Most Zimbabweans feel home sickness because the culture shock is too intense, they feel unstable in their new surroundings, feel frustrated by the language barrier or trying to deal with the lack of close friends.
Home sickness is a feeling that affects everybody at some point while they try to sort out their new life as an expat and one that most struggled with in the beginning of the year living abroad.
December is usually a month of travel to Zimbabwe, but this year the travels were covered in the smoke of uncertainty.
This is not always love, but serious home sickness.
Any person old enough to be your mother and speaks your language becomes your mother. Maputi becomes a delicacy.
But it’s a little different when your oldest and best friends come, there’s something about seeing the familiar face of a relative whom you’ve known for a long time that just brings you that feeling of comfort and joy.
The closing of the borders has become a pain and its effects can be eased by this meeting.
The failure to visit home this year has overcome many with a huge feeling of nostalgia.
We make many friends, but it’s different when it’s somebody that you’ve known for years and has been by your side during good and bad times.
Staying abroad makes one realise that home is best and that so many things you took for granted are very important and naturally healing.
It’s really easy to sort of isolate yourself when you live abroad.
When you’re living in a different country, it’s not exactly possible to pick up the phone and ask friends to hangout. There is no time for social life, but work.
We go out about daily lives and lose touch over time if we don’t work at keeping in touch.
Of course, there is WhatsApp, Facetime, Facebook, email, more than enough tools in our hands to stay connected, but there’s nothing like hugging an old friend and seeing that excited look on their face. Sometimes you miss sitting in the dust or queuing for a kombi.
Most people are those who get lonely easily if they don’t talk to someone or see someone often and they’ll miss them a lot.
They like to stay connected, be informed and like to hear about people’s lives, especially the big changes. They hope to have long calls chatting.
As we get older, everybody goes on their separate paths at one point; friends grow apart, the time and distance gets bigger and longer.
People abroad miss out on weddings, funerals and parties.
In most cases, people think about going back home. But some would have spent their savings on tickets and had hoped to help their families back home.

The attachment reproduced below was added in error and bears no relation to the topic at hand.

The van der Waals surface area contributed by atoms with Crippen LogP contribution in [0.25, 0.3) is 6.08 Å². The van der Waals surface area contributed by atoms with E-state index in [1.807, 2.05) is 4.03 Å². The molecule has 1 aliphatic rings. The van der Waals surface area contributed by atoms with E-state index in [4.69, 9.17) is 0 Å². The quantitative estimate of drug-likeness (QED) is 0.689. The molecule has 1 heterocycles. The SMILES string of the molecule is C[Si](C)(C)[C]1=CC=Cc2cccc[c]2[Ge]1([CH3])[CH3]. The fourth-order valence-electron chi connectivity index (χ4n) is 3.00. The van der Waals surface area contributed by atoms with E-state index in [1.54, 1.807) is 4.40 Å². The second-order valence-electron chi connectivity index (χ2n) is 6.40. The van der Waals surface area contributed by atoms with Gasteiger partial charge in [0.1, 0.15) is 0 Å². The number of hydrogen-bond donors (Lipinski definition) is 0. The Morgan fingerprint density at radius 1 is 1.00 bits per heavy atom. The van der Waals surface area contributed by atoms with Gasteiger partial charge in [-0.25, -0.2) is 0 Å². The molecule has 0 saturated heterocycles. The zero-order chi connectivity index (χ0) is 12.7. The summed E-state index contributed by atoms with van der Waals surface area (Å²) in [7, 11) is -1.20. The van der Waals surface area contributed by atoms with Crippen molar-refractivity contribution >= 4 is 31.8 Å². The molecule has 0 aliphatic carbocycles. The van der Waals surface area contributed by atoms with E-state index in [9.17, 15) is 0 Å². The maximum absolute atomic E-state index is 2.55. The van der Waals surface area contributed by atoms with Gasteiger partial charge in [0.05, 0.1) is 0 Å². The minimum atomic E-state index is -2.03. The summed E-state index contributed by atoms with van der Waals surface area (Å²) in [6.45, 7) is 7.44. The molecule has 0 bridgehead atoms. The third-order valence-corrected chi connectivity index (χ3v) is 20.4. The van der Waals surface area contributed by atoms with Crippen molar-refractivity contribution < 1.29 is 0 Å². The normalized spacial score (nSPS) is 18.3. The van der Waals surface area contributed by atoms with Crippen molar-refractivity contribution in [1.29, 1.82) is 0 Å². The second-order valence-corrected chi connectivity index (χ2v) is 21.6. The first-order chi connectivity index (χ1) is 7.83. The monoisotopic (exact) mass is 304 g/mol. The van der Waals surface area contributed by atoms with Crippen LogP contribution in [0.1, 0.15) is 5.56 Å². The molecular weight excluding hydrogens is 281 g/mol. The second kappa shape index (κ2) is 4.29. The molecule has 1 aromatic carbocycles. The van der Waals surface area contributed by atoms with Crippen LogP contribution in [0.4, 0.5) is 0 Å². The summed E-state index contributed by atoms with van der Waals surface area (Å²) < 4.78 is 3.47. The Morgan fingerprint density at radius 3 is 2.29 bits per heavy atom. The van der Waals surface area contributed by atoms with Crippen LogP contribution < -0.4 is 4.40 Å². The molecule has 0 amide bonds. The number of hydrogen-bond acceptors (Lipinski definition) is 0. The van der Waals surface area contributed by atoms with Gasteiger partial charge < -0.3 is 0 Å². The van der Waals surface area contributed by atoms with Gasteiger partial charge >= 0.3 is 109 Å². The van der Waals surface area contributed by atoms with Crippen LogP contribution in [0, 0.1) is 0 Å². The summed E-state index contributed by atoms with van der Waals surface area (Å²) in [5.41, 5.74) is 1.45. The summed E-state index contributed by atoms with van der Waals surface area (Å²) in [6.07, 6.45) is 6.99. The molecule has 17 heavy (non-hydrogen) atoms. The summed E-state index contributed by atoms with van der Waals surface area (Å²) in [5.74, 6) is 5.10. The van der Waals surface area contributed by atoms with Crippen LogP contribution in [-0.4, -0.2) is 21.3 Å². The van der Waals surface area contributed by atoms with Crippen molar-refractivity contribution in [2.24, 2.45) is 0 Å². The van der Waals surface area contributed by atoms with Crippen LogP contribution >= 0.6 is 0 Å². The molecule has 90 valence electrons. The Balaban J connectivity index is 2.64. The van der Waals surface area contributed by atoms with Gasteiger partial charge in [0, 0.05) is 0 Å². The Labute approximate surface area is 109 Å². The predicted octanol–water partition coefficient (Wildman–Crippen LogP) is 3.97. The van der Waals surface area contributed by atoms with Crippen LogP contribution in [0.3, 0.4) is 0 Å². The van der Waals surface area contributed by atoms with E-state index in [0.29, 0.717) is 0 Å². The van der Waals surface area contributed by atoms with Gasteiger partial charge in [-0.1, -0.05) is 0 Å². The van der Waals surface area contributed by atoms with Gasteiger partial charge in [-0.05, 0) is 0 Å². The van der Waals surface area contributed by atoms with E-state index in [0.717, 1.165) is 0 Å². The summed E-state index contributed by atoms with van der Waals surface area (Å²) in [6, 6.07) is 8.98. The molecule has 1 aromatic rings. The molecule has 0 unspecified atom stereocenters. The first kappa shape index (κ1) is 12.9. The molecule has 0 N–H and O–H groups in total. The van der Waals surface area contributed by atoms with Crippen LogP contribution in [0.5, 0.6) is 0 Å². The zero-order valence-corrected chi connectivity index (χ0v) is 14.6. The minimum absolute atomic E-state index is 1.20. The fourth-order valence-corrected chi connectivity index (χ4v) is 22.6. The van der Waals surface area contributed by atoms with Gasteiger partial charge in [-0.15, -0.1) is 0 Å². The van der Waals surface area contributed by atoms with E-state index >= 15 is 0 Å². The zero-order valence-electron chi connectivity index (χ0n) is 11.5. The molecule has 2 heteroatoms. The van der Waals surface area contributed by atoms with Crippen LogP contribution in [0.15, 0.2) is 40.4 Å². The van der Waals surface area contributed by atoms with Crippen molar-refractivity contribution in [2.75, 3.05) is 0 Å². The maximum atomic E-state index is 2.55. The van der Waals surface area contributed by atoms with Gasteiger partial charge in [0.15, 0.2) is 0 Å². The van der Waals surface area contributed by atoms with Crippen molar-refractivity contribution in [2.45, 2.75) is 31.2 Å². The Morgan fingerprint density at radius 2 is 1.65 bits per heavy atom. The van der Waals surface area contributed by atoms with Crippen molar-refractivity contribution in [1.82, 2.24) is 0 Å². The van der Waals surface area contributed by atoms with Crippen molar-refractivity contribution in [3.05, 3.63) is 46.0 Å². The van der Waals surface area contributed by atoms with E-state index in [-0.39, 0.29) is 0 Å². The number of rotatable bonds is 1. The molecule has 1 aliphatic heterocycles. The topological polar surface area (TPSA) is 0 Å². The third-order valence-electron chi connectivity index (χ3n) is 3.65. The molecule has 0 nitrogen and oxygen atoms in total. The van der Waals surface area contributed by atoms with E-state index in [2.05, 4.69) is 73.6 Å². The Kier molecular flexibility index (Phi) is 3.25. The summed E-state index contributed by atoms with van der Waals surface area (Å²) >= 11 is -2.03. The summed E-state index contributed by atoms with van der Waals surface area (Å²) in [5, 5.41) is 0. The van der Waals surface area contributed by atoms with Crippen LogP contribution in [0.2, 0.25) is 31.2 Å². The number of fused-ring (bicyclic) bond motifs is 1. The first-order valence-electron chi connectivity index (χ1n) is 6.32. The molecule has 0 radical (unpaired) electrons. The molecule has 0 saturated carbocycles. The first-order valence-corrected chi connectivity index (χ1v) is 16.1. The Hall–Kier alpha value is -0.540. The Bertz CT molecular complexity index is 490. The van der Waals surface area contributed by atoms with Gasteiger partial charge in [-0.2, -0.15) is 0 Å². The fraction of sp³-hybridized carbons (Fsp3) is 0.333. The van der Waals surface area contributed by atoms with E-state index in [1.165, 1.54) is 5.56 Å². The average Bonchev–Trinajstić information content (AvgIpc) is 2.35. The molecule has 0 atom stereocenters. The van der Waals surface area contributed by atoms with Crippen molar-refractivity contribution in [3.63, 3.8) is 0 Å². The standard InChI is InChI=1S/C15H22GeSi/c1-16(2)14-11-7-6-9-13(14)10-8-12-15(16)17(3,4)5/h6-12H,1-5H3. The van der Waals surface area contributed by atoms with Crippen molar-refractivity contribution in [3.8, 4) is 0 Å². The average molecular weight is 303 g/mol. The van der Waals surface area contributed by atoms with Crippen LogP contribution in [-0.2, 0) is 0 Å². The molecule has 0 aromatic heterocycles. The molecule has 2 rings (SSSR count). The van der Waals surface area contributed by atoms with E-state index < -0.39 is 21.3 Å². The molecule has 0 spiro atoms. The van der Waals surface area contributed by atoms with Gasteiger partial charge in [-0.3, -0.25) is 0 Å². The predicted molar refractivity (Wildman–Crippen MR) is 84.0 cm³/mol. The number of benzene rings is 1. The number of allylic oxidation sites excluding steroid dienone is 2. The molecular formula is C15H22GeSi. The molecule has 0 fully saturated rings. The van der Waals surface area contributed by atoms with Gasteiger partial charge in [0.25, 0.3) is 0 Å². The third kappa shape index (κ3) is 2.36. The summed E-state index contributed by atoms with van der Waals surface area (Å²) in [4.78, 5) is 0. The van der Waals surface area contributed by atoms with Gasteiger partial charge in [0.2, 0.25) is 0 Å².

Going back home is not an option for those in the diaspora. When times were tough and they felt so out of place due to the culture shock, that thought crossed their minds a few times.
However, they knew that this was something they needed to do and it was their first time truly being away from home.
It is true that it does not matter where you are in the world, all that mattered is who is there with you.
You could be living in a huge city filled with people, but still feel lonely if you don’t have friends and family to enjoy life with.
You could be living in the desert, on an island or in an igloo, but having the best time of your life if you are surrounded by your loved ones.
It is very true that home is where the heart is and where the heart will always be.
Those in the diaspora must learn that their home is where they feel the happiest and it doesn’t technically have to be in Zimbabwe.
People abroad are actually very lucky to have this amazing opportunity, to learn a new culture and language and to be introduced to new things.
The best way to deal with home sickness is to remind yourself how blessed you have been so far, with great family, an amazing life and meeting old friends and new friends.
The quality of life for your children and the opportunity to help those back home in need should give you comfort in diaspora.
You can’t keep wishing that everything and everyone that you love could all be in the same place all the time. There is time to let go of those desires.
Each time I see Sondon Stalin Mugaradziko, it feels like we have always been together. Friendship is not watered by closeness, but it is watered by truthfulness.
If you let home sickness take over you every time you felt it, you would have been back in Harare.
And you would have never forgiven yourself for missing out on this opportunity.
Part of travelling, exploring and seeing the world is to let go of the past, free yourself of whatever it is that was holding you back.
Most in the diaspora have changed professions and are now assisting the whole tribe back home. They are grateful they left home.
Sometimes all it takes is just to hear the familiar voice of your parents, or siblings to remember that home sickness is just a temporary feeling and will pass.
Being abroad is all about seeing things in a positive perspective and not letting that anxiety take over because if you do, you might miss out on some amazing experiences.
Yes, home is best, but make where you are a home for your children and for you and your spouse.